Is there any connection between the VS and HI incidents as regards people following process but failing to see what is happening?
The myth here is the the “good seaman” does not need a step-by-step process but will instead be able to immediately size up the situation and unerringly make the the right move.
This was the point of this thread: The Difference Between Amateurs and Professionals
The terms amateur and professorial meaning a mindset, not paid vs unpaid;
Amateurs focus on being right. Professionals focus on getting the best outcome
Amateurs have a goal. Professionals have a process.
With regards to the Viking Sky my regular chief used to tell the assistant engineers with regards to answering alarms to follow this process: Don’t recall the exact words but something like this:
- Acknowledge and confirm direct cause of the alarm
- Correct the direct cause of the alarm.
- Ask what indirectly caused alarm condition and correct.
So for example a high tank level alarm. The cause is high tank level, cure is pump down the tank. But also what caused the high level and correct that as well or likely find yourself back in the E/R with the same alarm.
In passenger ships the engine room is always manned regardless of the sophistication of the automation. In other ships under UMS an experienced duty engineer would set tank levels and other parameters up so for six to seven hours he would get no alarms and some sleep. Less experienced engineers would get alarms throughout the night because they didn’t follow the steps above.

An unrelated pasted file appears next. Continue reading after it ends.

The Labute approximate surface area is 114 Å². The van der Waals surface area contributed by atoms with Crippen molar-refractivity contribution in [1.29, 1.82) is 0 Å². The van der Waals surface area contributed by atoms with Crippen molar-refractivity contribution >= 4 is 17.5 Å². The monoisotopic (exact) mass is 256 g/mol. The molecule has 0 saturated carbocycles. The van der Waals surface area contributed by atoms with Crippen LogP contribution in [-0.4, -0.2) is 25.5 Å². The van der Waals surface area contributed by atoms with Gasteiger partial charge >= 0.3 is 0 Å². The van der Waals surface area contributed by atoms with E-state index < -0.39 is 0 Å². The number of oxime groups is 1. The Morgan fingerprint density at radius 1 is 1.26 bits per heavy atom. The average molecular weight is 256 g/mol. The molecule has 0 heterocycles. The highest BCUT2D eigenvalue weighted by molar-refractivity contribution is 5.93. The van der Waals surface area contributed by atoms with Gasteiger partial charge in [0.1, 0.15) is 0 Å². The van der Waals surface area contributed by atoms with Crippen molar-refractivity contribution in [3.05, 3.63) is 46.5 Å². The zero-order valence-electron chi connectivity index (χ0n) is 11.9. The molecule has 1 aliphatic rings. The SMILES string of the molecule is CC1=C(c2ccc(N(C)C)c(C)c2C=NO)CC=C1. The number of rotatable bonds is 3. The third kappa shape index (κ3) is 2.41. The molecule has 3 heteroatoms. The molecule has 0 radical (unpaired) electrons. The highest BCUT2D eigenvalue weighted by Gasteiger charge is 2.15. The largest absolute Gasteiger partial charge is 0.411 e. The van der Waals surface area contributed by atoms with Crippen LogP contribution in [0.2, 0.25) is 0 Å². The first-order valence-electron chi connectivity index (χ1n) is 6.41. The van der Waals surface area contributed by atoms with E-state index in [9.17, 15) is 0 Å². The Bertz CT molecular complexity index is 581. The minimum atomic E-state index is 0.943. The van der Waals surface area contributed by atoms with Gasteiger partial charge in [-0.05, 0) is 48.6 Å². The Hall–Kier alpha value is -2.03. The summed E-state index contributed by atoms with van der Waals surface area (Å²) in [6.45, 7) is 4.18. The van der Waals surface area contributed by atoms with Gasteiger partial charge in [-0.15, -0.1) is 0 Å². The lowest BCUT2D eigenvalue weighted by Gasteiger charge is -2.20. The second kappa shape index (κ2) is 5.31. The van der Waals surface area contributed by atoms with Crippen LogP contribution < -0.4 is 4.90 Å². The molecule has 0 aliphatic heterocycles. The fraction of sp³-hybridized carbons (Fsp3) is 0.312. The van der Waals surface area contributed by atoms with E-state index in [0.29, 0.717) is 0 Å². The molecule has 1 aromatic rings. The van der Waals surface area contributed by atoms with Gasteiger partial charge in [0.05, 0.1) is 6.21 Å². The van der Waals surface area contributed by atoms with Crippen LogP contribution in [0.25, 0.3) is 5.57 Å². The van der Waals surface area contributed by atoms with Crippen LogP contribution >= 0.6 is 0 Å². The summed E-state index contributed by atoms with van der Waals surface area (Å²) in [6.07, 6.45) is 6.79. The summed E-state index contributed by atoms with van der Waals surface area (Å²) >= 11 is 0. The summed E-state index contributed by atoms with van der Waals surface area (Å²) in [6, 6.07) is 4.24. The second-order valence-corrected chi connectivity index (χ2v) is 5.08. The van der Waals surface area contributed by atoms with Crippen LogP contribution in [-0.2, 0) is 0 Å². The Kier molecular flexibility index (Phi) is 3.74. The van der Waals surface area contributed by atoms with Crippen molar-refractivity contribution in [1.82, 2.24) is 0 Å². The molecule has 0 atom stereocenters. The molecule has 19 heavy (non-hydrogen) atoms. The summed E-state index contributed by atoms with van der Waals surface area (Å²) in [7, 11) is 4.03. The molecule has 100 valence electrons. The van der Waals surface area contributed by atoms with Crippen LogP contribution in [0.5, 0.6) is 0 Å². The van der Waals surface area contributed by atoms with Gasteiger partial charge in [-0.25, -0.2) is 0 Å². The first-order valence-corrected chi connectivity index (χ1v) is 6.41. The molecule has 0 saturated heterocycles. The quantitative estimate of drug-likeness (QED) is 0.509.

The exception was a Chief Engineer with a third world crew who found that the cards were being pulled on persistent alarms. He remedied this by making bars that locked the cards in.
I see some differences. The Helge Ingstad accident unfolded in a relatively short amount of time, and had a lot of moving parts. Through some evil quirk of attention channeling, several key players dropped the ball at the same time, and the holes in the cheese lined up. They very much failed to follow established process, the watch officer by failing to cross check sources when it was called for, the VTS operator by failing to track the radar target.
I don’t quite know what to make of the Viking Sky. I think @camjournal has a good point here:
It’s also going to be about this:
It’s clear that they somehow failed to see, and I’ll be interested to read more about that when the report comes out.
I asked the question because I am interested in organisational culture. On the face of it, the bridge of a warship and engine room of a passenger ship have little in common. But as Kenebeck says, amateurs have a goal, professionals have a process. But I wonder what happens if the process becomes the goal?
Some folks across the pond may have heard of Grenfell Tower.. Last week the report was published. That report criticised the London Fire Brigade for sticking to policy and process beyond the time when Policy worked.
Is this a feature of modern organisations?
With all that’s been revealed about the Grenfell Tower someone’s going to talk about the “policy and process” of the fire brigade? How about the policy and process of putting flammable cladding on a residential building? How about the policy and process of the “professionals” who thought it was ok to cram all those people into that dive boat off California?
Rant off, back on subject - I don’t see any similarity with the VS & HI. The VS crew I believe understood what was happening, followed process and got her back (freaking barely) - the HI crew clearly didn’t understand what was happening and may or may not have followed process, I don’t have an informed opinion about whether they followed a process or not.